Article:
Thursday, February 26, 2015

High Sierra Trail Part 7 - Guitar Lake, Mount Whitney to Trail Camp

Day 7: Guitar Lake, Mount Whitney to Trail Camp - 9.5 miles and 3,045 feet gain/ 2,465 feet loss elevation



The sun had barely started to come out when we set out back on the trail and yet the the trail has already been busy with hikers quietly shuffling their feet, stepping one foot after the other since dark. Summit Day!

Our dawn breakfast earlier of the usual oatmeal and coffee were spent watching bobbing lights making their way from Guitar Lake up the numerous switchbacks to the Mount Whitney Junction.

The trail continues along passing Guitar Lake and a couple of smaller lakes. There are a few small flat spots scattered around the area to pitch up a tent if one decides to stay further past Guitar Lake, before starting the laborious trek up. More distance today means less distance for tomorrow! If one prefers.

Not much can be said on this part of the trail but that it is going up, up, up.. and rocky! It was a slow procession for us. The series of switchbacks seemed endless and had me wondering if the 2 crows that kept circling above our heads are waiting for us to drop dead already, so they can swoop in on us for breakfast! Unfortunately for them though, they circled for nothing. We made it at the junction tired of walking up, but alive. They'll have to look for another meal! Ha! *shakes fist at crows*


Like many others who arrived before us, we dropped our packs at the junction to climb our way to the summit pack-free (some do prefer to bring their pack all the way, quite a few though). A lot of packs were tossed to the side by other backpackers, but everyone was responsible and considerate that no packs were in anyone's way. That was one of my fears on this part: disorganized packs thrown everywhere that I'd feel bad adding my pack to a mess and would have no option but to bring my pack up to Whitney then back down the same way. I like having options.



We minimized our belongings on this part of our hike, we started our rocky, gravelly ascent to the summit.  The quick rest by our packs was a good idea, it was a continuous hike up. We ambled our way on rocky terrain, best paying attention where we were stepping lest we roll an ankle so close to the summit, and so close to the end of the trip!


I know posts after posts I've said it before but yes, you're gonna read it again: the views were spectacular! We've lost the greenery from trees, meadows.. they've been replaced by gorgeous blue alpine lakes contrasted against the beige of the rocks and back dropped with a gorgeous blue sky. Yup, it's a good day to summit.


I'm not one to make phone calls when in the wilderness. Most of the places we go to, we can't anyways, it's devoid of any cellular signal. But along this trail, there's a section that even weak ATT has a spot, 4G to boot! Right by, what I overheard hikers call, the "two windows". We took the opportunity and called Kari to recap and catch any changes when she picks us up the next day. A rare moment I was grateful for cell signal in the backcountry!


This tablet marks the construction of the highest trail in the United States. Begun in 1928, it was completed in 1930 under the direction of the National Park Service working with the U.S. Forest Service.

We reached the summit before lunch. Deliriously happy we all made it together. We were fortunate the summit was not crowded, as we met lots of people already heading down on our way up. Perks of starting later than everyone else, maybe? Lunch was forgotten but not photos. It was a photo overload moment!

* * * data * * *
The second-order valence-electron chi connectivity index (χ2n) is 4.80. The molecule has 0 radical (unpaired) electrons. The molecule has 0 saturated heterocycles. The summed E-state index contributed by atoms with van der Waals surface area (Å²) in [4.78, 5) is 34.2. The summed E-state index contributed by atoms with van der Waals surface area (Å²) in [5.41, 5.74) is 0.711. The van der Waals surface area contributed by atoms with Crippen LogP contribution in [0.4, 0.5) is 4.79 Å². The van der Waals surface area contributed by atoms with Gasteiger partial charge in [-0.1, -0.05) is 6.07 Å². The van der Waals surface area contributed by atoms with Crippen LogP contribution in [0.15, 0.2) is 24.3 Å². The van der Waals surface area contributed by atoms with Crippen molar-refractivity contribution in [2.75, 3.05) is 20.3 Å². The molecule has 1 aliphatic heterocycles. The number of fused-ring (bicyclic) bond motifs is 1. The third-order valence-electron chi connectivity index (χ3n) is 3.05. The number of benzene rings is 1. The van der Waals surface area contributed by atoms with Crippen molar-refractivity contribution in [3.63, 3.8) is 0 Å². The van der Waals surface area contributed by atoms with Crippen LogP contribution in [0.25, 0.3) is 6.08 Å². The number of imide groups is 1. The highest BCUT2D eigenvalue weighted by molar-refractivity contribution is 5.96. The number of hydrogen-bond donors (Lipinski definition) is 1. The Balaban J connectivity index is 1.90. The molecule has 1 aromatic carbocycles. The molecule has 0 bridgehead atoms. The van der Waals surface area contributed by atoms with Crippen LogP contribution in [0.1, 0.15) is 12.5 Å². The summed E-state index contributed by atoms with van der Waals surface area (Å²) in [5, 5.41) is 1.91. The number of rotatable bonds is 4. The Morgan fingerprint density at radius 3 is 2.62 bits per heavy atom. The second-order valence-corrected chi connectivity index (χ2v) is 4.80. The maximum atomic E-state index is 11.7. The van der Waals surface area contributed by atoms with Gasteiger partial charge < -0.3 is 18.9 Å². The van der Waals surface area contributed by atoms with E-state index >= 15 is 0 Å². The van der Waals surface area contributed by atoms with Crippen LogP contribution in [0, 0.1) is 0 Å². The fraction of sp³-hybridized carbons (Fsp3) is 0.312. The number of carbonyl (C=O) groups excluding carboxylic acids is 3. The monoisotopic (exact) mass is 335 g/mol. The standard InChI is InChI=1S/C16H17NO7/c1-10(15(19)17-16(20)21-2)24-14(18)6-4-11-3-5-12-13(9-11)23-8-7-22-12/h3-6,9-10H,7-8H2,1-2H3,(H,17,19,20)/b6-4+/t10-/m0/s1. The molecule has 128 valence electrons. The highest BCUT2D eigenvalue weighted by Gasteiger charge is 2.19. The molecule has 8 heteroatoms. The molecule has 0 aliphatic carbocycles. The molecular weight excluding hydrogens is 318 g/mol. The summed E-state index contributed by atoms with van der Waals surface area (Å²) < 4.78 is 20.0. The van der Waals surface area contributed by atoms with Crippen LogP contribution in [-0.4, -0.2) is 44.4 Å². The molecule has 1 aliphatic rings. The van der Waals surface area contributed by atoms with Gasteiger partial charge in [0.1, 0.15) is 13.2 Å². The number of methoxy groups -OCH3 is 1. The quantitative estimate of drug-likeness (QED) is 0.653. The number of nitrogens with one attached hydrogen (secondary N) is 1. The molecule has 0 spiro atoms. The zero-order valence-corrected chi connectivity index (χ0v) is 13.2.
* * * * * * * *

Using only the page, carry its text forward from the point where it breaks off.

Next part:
We signed the summit register located next to the hut and milled around a bit.

Opening the summit register was like opening up a school desk in an art class! So much colorful stickers adorned the inside of the summit register (though not too happy with some that seem to be just trash), even found a Staples Easy Button in there! After reaching the top, press "That was easy!" and pat yourself on the back. Haha.


The next wave of hikers reaching the summit started trickling in just as a huge drone swept by above our heads. We took that as a cue to head back down and begrudgingly claim our packs down at the junction. Hiking pack-free was short-lived.


Arriving at Trail Crest, we noted how easily we're going downhill and the consideration to make it to Whitney Portal that same day, no matter how late, became stronger. Until we started getting closer to Trail Camp. Knees have started to become bothersome from all the downhill steps just as the weather started making a turn from sunny to cloudy to rain to small hail. And here we thought we got all the wet weather out of the way already!


Resolving to stay at Trail Camp, not even making out to Outpost, we hurriedly pitched our tents against the pelting rain. Burgers and beers will have to wait another day.

Trail Camp has several flat spots to camp scattered about. Marmots abound this area, so best be careful not to leave your food unattended, not even for a second! The area is pretty exposed, not one tree around. And the area is pretty crowded, from day hikers, Whitney Trail campers, and other thru-hikers. Bathroom breaks sure were a challenge! People coming down can see you, people coming up can see you, people around you can at least see your head when you're squatting.. not to mention the many marmots that will unabashedly stare at you!

There are no bear box/ food lockers around for convenience which is a good idea, I can just imagine it being abused considering the busyness of the area. There is a small lake for water source. And plenty of rocks to utilize from camp stakes, hammers, camp chairs, camp tables, etc..


1 comment:

  1. Your photos are incredible. I'm heading out to do the HST this July and I cannot wait! Thanks for sharing!

    ReplyDelete